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Paint problem

This black Evo 1 was a rust free car, it seemed to be a partial repaint, we noticed a patch of paint had come off the top of one wing down to the primer. We removed the wings to repaint them, we peeled more paint with a blade while stripping the wing, it came off down to the primer all over, this meant faulty prep, or maybe a 2nd hand wing with faulty paint itself. Both wings, bumper, and the bonnet were removed.


With the wings off, we took the car & panels down to Pete our painter. Pete said it would all have to go back to bare metal, and be prepped properly, the bonnet too. Pete found filler on the bonnet, so the car had been bumped and repaired at some time.


While the wings were off, I welded a little plate behind the lower side repeater holes. These are for the side winker to be at the max width of the car, only for the Japanese market, an HF badge is stuck over the original hole. In the picture below the repeater is in the original Euro location.


Pete sanded the panels back to the metal, etch primed and undercoated them. This took a lot of careful work, the deep contours and sharp corners mustn't be damaged or have too thick a primer coat. The black finish coat was photo matched to the door panels, wafted on then clear coated. As always, Pete did a great job, he polished the final finish to match the original gloss, shiney, but not too glossy to look repaired..


This is a Japanese import Evo1, it's nice black metallic, but because it's from the Far East it's got no history, other than a recent service at Autointegrale. The car seemed straight and had no rust underneath or obvious damage, so we bought it. We noted a patch of paint had come off the top of the wing, this is how we fixed it.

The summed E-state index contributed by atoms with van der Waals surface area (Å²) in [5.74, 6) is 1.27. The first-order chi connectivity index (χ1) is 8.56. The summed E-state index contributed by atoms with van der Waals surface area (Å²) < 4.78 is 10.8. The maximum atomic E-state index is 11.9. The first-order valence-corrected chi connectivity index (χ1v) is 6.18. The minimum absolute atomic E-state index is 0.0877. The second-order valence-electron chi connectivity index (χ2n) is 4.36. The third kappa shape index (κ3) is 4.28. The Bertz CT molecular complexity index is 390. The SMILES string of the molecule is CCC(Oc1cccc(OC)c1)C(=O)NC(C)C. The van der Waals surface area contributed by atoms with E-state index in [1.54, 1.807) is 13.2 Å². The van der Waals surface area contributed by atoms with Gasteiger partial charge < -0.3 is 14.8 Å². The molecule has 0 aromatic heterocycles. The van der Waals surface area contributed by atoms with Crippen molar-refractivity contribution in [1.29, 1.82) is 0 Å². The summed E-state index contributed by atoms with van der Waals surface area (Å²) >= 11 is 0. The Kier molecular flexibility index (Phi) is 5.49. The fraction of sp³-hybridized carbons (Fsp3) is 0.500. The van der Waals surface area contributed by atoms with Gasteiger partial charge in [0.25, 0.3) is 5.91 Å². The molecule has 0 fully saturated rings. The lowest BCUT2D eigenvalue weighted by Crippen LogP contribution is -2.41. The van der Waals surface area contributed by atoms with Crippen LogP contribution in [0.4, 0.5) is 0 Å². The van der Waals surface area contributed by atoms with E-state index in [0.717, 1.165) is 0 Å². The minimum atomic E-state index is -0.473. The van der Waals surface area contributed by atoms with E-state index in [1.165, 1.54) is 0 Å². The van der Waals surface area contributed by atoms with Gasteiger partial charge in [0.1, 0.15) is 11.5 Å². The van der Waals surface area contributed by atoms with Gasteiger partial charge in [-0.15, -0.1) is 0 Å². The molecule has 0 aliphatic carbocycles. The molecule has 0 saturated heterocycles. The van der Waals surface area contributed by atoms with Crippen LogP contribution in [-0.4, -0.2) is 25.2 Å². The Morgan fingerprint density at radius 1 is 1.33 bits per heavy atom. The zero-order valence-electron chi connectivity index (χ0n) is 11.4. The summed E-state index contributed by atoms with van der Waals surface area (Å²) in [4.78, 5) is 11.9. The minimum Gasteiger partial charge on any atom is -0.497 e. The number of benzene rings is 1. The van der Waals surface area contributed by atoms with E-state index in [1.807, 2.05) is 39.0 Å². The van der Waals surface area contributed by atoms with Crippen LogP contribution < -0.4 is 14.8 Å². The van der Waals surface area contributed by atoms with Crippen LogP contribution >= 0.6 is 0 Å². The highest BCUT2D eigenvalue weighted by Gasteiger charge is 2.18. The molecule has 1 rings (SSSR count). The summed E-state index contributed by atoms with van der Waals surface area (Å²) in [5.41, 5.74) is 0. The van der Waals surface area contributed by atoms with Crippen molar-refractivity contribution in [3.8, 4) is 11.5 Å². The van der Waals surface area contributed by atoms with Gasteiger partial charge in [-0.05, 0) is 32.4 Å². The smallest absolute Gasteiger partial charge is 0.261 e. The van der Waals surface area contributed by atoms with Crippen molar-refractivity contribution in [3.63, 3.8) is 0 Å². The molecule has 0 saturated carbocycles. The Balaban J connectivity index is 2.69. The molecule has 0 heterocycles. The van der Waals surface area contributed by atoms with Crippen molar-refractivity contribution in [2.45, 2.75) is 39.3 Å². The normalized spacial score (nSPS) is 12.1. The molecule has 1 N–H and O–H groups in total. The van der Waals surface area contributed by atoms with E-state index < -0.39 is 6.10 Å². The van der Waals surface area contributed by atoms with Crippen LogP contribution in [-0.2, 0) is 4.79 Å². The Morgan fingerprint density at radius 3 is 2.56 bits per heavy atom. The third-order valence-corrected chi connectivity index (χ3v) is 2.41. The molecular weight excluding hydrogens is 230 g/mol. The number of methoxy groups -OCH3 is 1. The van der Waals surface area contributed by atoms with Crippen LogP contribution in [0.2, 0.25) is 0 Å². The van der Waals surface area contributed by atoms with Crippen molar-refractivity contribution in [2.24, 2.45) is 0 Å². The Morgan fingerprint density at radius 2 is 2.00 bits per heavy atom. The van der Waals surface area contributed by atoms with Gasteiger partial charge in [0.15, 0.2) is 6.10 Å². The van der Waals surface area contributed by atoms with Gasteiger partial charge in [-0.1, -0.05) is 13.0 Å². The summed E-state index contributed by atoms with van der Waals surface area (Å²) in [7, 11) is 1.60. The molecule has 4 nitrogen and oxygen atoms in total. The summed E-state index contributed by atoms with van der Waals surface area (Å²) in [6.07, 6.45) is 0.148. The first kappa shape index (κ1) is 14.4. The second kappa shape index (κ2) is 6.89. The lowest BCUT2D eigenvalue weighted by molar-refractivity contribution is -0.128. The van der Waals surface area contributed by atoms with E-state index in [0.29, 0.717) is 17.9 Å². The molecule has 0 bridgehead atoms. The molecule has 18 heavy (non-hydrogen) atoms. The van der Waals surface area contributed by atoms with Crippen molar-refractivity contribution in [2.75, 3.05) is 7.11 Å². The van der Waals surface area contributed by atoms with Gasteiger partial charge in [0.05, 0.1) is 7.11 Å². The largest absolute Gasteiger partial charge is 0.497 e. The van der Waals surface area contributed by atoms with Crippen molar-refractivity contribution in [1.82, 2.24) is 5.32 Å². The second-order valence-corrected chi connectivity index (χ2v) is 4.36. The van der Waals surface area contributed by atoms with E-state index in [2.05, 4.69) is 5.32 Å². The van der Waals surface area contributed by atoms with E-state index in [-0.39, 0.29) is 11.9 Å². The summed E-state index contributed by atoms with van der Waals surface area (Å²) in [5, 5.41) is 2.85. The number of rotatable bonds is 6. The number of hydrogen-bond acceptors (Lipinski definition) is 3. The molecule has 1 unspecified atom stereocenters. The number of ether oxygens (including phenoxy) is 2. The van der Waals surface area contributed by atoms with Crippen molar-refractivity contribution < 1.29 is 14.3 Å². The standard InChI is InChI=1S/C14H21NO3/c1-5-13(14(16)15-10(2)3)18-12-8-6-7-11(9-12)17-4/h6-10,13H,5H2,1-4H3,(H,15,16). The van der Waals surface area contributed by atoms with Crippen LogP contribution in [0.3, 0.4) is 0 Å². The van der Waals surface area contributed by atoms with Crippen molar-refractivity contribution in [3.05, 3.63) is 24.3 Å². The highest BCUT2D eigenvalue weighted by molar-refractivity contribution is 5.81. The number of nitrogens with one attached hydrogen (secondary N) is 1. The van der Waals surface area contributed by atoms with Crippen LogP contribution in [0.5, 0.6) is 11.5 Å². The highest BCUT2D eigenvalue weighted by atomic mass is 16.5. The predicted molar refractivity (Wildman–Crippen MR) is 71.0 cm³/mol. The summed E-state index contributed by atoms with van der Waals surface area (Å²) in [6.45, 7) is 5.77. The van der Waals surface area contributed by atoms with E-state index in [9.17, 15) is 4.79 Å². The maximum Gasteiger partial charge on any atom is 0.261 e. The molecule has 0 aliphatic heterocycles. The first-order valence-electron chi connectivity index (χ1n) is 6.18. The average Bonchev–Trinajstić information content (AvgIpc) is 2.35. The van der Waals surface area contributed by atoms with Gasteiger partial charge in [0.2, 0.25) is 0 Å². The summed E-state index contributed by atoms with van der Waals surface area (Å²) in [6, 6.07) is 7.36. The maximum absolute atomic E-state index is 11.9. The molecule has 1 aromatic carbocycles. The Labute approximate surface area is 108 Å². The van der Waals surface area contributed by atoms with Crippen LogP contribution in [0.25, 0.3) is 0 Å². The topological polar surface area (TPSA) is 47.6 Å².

Paint lifting                                   Solid behind wing

Metal plate welded behind lower winker hole

Detective Pete said the car had been in a light accident, probably being caught by another car passing from the right. The bumper and 2 wings had been replaced, and the bonnet corner repaired, 1 wing was a genuine Lancia, 1 maybe a pattern part, no structural damage was caused. The whole job had originally been prepped with dry sand primer, then wet sanded, so water was trapped under the paint. This caused pin hole bubbles in the final finish, and poor sanding caused the bad paint adhesion.

This is a problem with imported cars, no records of damage. Luckily, this Delta wasn't seriously damaged, but prestige cars are imported that would be written off here in the UK, repaired then sold on at great profit. Integrales among them.

This Delta had a final edition mesh radiator grille from its Japanese years, I had a spare 16v grille with no red

strips so while at Tanc Barratt on other business,

I bought a pair of the red bits.


These were quite expensive!


However, all costs can be justified when buying for your Delta,

so I've already forgotten about it. The trim does make the car look good, and completes the new Euro look,

no trace of its Japanese residency!

We were probably quite lucky that this Delta wasn't badly damaged.


Here's a Ferrari on Ebay, advertised as coming from Japan with no insurance records. So this car can be imported, rebuilt, and sold here with a clean bill of health. This is quite a common practice as older car's values keep rising.


This is a very fast supercar, a less than perfect repair could make it very dangerous at high speed.

I found an old HF badge in the parts box, so fitted it to complete the grille. The car does look good now, Pete our painter showed me the spray-out cards he used testing to match the gold metallic flek in the black, there are at least 10 cards! It was very hard to match, the car had been painted several times, probably by several different body shops, the finished result is now excellent.


I've made a slightly smaller front no.plate and will fit that to the bumper centre. Japanese spec is the licence plate fitted to a metal strip, the strip is riveted to the lower raised section, under the lower grille. This left 2 holes in the bumper, filled and painted by Pete of course.

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